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Frequently Asked Questions

Frequently Asked Questions

Not all screw pin shackles are created equal. During the destructive testing of Factor 55 products, we also end up testing various shackles. The following picture is a small sample of shackles that were destroyed by some of our product testing. All of the shackles experienced some type of yielding and stretching and would be considered junk by overhead lifting standards. Some of the shackles were taken to ultimate failure for the sake of data gathering. What did we learn? All of the USA made shackles we tested showed no yielding up to the Working Load Limits ( 9500 pounds for common 3/4 shackles). Between 17,000 and 21,000 pounds, every 3/4 shackle began to show evidence of yielding - in some cases the screw pin could not be removed after the test pull. 21,000 pounds is typical for alloy higher strength 3/4 shackles with WLL of 13,000 to 14,000 pounds. Ultimate failures vary from 50,000 to 72,000 pounds. All of these numbers were generated in ideal straight line pulls. The low cost Chinese shackle failed at 38,000 pounds and stretched early – below 12,000 pounds.

Side loading a shackle can reduce both yield points and ultimate failures dramatically.

For us off roaders, most USA brands of 3/4 shackles will be sufficient since we perform horizontal loading. Basic rules - Do not exceed the WLL and do not side load the shackle.

For those wanting extra strength and safety, alloy versions of shackles are available with higher working load limits. These are available from USA companies like Crosby and Columbus Mckinnon.

We don’t recommend saving a few bucks on cheap imported shackles. Do yourself a favor and buy shackles with “USA” embossed on them.

#factor55#closedsystemwinching#itsyourwinchonlysafer

 

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If you have lost and broken your snap ring when installing your Factor 55 product here is some information for you.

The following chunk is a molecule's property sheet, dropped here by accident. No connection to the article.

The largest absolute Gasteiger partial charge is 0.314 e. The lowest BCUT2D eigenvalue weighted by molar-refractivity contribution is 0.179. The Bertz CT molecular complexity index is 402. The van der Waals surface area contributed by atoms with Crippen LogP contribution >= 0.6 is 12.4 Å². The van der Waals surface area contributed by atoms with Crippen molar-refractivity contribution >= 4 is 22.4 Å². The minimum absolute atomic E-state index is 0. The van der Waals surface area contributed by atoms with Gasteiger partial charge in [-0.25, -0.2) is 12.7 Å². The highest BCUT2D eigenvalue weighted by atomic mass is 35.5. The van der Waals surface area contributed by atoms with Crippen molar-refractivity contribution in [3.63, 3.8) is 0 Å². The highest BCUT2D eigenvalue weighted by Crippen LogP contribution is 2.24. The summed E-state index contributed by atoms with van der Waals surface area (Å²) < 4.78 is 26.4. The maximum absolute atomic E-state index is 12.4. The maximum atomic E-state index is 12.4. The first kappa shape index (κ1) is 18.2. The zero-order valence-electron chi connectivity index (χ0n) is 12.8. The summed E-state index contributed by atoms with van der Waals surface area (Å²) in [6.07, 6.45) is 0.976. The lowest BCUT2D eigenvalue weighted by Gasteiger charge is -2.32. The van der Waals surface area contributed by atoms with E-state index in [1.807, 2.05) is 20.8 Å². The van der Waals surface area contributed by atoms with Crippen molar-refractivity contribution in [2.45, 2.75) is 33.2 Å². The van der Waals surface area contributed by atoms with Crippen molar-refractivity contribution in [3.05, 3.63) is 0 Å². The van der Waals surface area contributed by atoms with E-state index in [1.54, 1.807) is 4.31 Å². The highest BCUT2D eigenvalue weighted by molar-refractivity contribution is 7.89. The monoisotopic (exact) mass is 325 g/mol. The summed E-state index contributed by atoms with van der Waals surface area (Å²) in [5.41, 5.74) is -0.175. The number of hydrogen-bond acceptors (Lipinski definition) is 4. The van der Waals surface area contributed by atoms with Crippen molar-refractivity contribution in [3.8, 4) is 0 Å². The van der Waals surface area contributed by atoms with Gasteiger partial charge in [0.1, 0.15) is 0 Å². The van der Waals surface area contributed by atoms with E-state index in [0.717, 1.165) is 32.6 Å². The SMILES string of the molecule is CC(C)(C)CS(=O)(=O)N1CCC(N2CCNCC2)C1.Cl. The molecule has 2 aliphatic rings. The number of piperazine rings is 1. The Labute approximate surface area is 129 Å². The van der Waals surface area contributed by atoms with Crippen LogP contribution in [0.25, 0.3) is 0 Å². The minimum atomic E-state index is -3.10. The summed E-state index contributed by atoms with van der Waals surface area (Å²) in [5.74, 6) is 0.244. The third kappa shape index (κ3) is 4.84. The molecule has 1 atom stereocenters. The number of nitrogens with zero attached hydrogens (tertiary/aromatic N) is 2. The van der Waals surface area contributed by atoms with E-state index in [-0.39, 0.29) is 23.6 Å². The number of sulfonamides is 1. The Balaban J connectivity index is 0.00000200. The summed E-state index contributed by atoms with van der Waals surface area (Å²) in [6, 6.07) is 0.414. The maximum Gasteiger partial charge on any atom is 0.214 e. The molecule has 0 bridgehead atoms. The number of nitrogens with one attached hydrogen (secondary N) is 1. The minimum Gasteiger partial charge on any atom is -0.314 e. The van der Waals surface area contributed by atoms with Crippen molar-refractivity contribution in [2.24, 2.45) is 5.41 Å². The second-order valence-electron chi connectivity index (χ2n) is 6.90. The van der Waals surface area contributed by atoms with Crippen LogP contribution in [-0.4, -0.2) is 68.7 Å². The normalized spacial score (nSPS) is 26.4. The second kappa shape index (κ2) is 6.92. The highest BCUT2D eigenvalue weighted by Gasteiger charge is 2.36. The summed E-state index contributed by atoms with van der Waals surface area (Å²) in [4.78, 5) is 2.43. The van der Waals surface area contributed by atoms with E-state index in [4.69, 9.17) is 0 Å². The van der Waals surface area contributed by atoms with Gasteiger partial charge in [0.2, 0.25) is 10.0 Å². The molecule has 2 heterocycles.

All Factor 55 Winch Line Shackle Mounts use a double shear pin. These pins are retained by INTERNAL SNAP RIGS.

Here is a list of the internal snap ring sizes for your Factor 55 Winch Line Shackle Mount.

XTV: .453 Internal Snap Ring

STANDARD: .625 Internal Snap Ring

XXL: .777 Internal Snap Ring

These can usually be sourced locally through auto parts stores. If you have any issues and still need a snap ring for your shackle mount please contact us at Sales@factor55.com

This was sent to us from our friend Chris Hughes. Mountain Goat Media@mountaingoatmedia

This is a prime example of what can happen when you are out wheeling - front impact and scraping.
Now imagine if any portion of Chris' delicate synthetic rope was hanging exposed in front of the fairlead instead of the ProLink.......
Even rope Cordura abrasion guards are no match for the forces and abrasion caused by rock impacts.
Go ahead, bash on the ProLink but keep your synthetic rope protected behind it. Have a safe Memorial Day weekend!

To find out more about the shortcomings of the conventional winch hook

CLICK HERE

 

Yes. International shipping can be arranged.

Please contact us directly for more information.

General Questions

Most thimbles are designed to collapse under hard pulls. When this happens trying to run a standard 3/4 shackle pin through the end of your winch line is impossible.
The 5/8 titanium double shear pin that comes standard with our ProLink slides through with ease. Allowing your shackle to have a new safe and secure home on the front of your vehicle paired with our shackle mount.
The integrated EPDM rubber boot allows the ProLink to be snugged tightly to your Fairlead preventing rattles and protecting your Fairlead from a metal to metal connection.
Properly stowing your winch line behind the Fairlead protecting it from any vulnerability.
Max Load: 16,000lbs
Ultimate Strength: 40,000lbs

Made in the USA

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Factor 55 products are manufactured in Boise, ID. Machining, powder coating, anodizing, and assembly all happens right here in the Treasure Valley.

 

Smart off roaders have known for years that the most secure way to use your recovery winch is replace the hook with a common screw pin shackle. Unless you are competing, the added seconds required to use a shackle versus a hook during a vehicle recovery is not worth the safety risk associated with standard winch hooks.

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